Three computer science researchers are warning that viruses embedded in RFID (radio frequency identification) tags are right around the corner.
No RFID viruses have been released “into the wild” so far, according to the researchers at Vrije Universiteit Amsterdam in the Netherlands. But RFID tags have several characteristics that could be engineered to exploit vulnerabilities in middleware and back-end databases, they say.
“RFID malware is a Pandora’s box that has been gathering dust in the corner of our ‘smart’ warehouses and homes,” the researchers say in a paper they co-authored.
Potential attacks could come in the form of a SQL injection or a buffer overflow attack even though the tags themselves may only store a small bit of information, they say. For demonstration purposes, the researchers created a proof-of-concept, self-replicating RFID virus.
It only took Patrick Simpson, a master’s student at the university, four hours to write a virus small enough to fit on a RFID tag, something previously thought unworkable, says Andrew Tanenbaum, a professor at the university. RFID tags can contain as little as 114 bytes of memory, he says.
Tanenbaum expects vendors to be angry about the publishing of the code, as they have dismissed the possibility of RFID viruses, saying that the amount of memory in the tags is too small, he claims.
“You publish all of the code on the website, and all of [a] sudden, [vendors] are going to start panicking,” Tanenbaum says. “This hopefully will make them take it seriously. This is a wake-up shot before this stuff is deployed in a large scale.”
The purpose of the exercise, the authors say, is to encourage RFID middleware designers to be more careful when writing code. Back-end middleware can contain millions of lines of source code, and if software faults number between six to 16 per 1,000 lines of code, the programs are likely to have many vulnerabilities, the paper says.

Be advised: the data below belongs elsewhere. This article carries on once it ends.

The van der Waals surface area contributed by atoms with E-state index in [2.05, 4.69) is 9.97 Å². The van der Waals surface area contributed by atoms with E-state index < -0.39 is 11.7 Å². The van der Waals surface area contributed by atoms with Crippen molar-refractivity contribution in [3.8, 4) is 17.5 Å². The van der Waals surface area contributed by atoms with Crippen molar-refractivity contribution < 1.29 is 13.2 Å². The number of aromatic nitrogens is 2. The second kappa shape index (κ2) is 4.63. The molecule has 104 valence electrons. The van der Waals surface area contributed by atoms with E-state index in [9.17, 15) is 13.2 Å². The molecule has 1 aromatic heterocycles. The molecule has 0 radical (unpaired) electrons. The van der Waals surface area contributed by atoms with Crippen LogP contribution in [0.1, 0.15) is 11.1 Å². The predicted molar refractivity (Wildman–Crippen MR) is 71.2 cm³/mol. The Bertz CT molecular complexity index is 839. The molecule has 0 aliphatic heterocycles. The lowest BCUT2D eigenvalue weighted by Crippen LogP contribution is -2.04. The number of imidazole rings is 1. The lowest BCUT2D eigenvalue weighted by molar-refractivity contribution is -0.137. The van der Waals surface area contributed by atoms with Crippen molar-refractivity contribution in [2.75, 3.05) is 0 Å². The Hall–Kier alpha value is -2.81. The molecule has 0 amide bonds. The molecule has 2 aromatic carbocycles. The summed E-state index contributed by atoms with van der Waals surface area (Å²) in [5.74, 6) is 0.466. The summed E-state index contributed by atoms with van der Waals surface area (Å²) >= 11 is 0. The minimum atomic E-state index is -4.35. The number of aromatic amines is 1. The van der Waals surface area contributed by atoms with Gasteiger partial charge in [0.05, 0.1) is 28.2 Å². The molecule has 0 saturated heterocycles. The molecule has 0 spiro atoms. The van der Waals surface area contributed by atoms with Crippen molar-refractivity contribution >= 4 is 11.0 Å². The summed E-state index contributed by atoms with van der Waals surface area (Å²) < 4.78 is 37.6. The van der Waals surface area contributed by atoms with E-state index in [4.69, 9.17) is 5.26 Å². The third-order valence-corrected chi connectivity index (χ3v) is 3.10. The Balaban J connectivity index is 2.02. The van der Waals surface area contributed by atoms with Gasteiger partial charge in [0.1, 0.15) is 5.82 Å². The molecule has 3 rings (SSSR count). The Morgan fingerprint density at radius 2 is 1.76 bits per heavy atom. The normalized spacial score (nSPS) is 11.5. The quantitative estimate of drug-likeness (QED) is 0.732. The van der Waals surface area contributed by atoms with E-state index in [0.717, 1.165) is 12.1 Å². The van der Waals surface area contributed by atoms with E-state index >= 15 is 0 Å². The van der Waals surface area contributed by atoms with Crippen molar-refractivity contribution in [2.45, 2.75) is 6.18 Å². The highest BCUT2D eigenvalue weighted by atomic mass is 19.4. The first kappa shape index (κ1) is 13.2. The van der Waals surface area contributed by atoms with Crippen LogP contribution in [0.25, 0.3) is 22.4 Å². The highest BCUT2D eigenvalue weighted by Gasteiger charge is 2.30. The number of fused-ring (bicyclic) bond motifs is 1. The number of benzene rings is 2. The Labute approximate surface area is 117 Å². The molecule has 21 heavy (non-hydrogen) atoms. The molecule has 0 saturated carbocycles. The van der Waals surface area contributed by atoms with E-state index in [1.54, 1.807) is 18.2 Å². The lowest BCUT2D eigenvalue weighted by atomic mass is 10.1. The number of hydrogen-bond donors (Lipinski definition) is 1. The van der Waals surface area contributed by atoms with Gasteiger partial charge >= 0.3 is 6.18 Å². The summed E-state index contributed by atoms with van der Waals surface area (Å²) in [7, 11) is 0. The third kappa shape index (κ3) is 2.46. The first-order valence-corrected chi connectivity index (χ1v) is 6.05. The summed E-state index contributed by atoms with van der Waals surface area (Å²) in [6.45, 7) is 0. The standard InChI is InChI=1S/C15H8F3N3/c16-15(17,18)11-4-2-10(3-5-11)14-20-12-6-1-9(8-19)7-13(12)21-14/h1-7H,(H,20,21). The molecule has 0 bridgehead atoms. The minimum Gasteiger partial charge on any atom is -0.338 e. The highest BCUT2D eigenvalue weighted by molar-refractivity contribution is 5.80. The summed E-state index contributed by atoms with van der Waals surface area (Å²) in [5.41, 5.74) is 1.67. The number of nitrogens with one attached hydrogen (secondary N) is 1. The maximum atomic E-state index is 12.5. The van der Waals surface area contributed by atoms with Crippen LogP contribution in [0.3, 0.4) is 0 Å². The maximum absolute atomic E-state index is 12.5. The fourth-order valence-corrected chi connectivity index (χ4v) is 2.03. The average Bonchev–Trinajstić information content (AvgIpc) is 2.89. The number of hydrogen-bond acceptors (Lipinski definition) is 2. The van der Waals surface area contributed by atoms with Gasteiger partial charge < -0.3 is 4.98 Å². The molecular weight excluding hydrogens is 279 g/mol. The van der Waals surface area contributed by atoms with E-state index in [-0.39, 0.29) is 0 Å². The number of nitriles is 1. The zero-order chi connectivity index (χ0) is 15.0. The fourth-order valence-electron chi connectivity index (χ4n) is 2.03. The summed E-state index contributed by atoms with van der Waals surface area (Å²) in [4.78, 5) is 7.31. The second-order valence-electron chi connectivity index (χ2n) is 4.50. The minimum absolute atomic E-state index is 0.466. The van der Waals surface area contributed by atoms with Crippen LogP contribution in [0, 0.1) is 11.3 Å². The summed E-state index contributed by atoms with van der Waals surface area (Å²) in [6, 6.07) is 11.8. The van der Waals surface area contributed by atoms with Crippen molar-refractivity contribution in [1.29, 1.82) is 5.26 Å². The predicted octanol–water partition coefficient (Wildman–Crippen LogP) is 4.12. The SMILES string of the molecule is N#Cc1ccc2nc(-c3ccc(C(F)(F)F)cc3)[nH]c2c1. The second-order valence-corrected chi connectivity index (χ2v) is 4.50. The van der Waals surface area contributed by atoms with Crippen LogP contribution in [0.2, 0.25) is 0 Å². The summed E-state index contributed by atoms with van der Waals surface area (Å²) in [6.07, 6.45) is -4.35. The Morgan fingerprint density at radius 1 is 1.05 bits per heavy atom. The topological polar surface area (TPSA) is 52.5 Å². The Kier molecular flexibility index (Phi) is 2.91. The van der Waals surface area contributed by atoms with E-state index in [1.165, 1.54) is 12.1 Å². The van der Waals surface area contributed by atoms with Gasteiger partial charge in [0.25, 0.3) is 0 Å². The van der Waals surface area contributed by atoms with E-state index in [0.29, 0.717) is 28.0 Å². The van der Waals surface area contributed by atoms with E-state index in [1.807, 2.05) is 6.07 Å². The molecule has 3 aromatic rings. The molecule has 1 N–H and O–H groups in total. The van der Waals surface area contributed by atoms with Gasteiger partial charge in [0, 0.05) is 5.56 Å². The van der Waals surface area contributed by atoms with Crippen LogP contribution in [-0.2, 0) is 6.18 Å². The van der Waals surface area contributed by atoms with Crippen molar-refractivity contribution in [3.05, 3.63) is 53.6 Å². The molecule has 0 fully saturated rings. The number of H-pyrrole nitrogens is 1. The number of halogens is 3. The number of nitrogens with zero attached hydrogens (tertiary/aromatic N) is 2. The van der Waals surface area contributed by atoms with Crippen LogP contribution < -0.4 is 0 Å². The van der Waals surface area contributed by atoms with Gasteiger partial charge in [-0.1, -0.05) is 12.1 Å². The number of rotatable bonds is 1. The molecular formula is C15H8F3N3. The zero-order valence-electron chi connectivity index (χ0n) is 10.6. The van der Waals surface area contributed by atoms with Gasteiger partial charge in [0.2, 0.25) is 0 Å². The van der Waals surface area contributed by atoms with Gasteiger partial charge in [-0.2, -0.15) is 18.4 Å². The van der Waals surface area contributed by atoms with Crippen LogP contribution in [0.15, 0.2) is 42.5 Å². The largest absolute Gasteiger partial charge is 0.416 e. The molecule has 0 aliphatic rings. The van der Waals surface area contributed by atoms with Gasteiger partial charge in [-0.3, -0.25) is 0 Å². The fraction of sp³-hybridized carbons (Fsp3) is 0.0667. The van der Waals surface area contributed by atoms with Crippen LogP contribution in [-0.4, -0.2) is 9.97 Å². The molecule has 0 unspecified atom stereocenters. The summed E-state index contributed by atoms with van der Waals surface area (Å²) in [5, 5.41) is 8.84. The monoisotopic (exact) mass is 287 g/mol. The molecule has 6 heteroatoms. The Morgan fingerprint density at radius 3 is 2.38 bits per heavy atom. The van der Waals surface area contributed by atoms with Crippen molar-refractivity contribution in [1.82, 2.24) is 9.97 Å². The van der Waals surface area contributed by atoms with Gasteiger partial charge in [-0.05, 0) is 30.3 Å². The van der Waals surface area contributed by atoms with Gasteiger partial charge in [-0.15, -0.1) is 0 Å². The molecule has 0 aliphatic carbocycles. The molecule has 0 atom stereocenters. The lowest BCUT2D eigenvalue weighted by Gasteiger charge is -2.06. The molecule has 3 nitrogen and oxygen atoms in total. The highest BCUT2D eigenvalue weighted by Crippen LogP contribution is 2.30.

RFID tags are increasingly being used in a variety of industries to track items and give a real-time view of inventories. The tags contain data on a particular object or, in some cases, embedded in animals, and that data is typically stored in a database.
Companies can save money by using the tags to keep closer tabs on their property. However, this “pervasive computing utopia” has its dark side, the authors say.
RFID systems may be attractive to criminals because the data contained on them may have a financial or personal nature, such as information stored on digital passports. In addition to causing damage to computer systems, RFID malware may have an effect on real-world objects, the paper says.
Airports are looking to RFID tags to better track baggage. But Tanenbaum says this application could pose a large problem if an RFID tag is read and delivers a much larger set of data in return.
A false tag on a piece of baggage could exploit a buffer overflow, delivering a virus to the RFID middleware, he says. Once the virus code is on the server, it can infect the databases and corrupt subsequent tags or install “backdoors” — small programs that allow for the extrication of data over the internet, he says. “You can hide baggage, [or] reroute baggage to the wrong place — all kinds of mischief. That’s I think a very, very serious thing that even has national security implications.”